This week, the BBC World Service celebrated 90 years. Enjoy these two programs from the BBC World Service chock-full of history and nostalgia:
The World Service is 90: The Documentary Podcast
For 90 years the BBC World Service has been broadcasting in dozens of languages to audiences so huge they are counted in the tens of millions all over the globe. World Service began transmitting on 19 December 1932. It was called the BBC Empire Service, speaking in slow English via crackly short-wave radio to a now-vanished Empire which then ruled a fifth of the globe.
The Second World War saw radio services expand massively, broadcasting in more than 40 languages to listeners hungry for truth and facts they could trust. In every crisis and conflict since, individual voices out of the air have offered news, but also drama, music, education and sometimes hope to their audiences.
In a special 90th anniversary programme, the broadcaster Nick Rankin, who worked for more than 20 years at the BBC, digs into a treasure trove of sound archive and talks to journalists who made and still make the BBC World Service such a remarkable network.
Over to You: Celebrating 90 years of broadcasting to the world
This weekend sees the WS celebrates a significant birthday – it’s become a nonagenarian! For 90 years it has been broadcasting in dozens of languages to audiences counted in the tens of millions all over the globe. We hear your memories of your listening experience and what the service means to you.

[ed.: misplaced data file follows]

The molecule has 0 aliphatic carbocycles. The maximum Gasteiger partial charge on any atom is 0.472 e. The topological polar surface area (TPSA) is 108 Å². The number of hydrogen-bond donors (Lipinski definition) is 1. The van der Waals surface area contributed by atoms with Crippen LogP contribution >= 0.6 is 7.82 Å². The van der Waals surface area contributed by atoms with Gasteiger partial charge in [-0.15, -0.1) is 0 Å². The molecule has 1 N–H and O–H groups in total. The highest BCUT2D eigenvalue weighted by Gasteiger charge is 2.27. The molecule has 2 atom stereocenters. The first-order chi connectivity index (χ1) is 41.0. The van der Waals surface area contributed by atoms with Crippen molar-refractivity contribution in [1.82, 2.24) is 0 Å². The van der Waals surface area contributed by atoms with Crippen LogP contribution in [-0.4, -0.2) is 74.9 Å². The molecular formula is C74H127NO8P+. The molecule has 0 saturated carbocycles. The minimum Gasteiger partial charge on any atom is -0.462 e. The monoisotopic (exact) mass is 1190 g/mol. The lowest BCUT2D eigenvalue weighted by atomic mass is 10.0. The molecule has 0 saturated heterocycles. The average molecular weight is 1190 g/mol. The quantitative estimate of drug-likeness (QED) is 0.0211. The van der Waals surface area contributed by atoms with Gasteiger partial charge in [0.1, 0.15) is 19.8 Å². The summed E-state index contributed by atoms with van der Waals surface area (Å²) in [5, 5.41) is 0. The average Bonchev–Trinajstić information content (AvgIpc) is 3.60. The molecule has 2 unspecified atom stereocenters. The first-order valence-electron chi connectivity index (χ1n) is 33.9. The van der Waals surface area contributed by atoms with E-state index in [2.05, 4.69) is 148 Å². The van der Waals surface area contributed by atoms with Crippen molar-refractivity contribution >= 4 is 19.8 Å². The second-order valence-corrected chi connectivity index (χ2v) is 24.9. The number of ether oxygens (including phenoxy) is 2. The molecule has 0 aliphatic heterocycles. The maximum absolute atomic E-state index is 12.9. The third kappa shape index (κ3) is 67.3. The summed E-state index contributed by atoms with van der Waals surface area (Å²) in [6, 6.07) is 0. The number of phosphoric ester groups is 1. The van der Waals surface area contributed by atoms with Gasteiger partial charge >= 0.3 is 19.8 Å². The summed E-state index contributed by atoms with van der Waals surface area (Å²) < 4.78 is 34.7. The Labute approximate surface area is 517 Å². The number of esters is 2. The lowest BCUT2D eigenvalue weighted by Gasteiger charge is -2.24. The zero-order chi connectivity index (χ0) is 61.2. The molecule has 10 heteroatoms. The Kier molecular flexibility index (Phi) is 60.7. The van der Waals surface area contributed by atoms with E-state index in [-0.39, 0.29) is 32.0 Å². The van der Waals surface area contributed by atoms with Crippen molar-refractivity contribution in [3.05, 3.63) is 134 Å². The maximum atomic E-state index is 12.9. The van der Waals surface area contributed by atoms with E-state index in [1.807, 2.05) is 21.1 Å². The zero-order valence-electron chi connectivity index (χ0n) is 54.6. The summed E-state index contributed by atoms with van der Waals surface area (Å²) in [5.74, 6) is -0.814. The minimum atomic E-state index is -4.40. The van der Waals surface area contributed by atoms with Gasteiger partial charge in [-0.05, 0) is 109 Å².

Presenter: Rajan Datar
Producer: Howard Shannon
A Whistledown production for the BBC World Service
Witness History also had a programme in conjunction with the 90th anniversary.
It is the 90th anniversary of the BBC World Service. Broadcasting to countries behind the Iron Curtain without a free or independent media between 1947 and 1991 was arguably the service’s finest hour. The corporation was on the front line of the information war as the BBC’s former Moscow correspondent Bridget Kendall recalls. Programmes such as the German Service’s Letters Without Signatures created a sense of community among isolated East Germans who could not air their views publicly at home.
Meanwhile, Peter Udell, the former controller of European Services, had the challenge of trying to overcome the Soviet censors. Produced and presented by Josephine McDermott. On demand at BBC Sounds which I think is available outside the UK?
I heard the first of those a couple of mornings ago on the local NPR/BBC station! I was just waking up, and missed the first ten minutes. After coffee, I looked around the BBC site, couldn’t find it. Thanks for pointing it out. Will have a good listen while fully awake this weekend.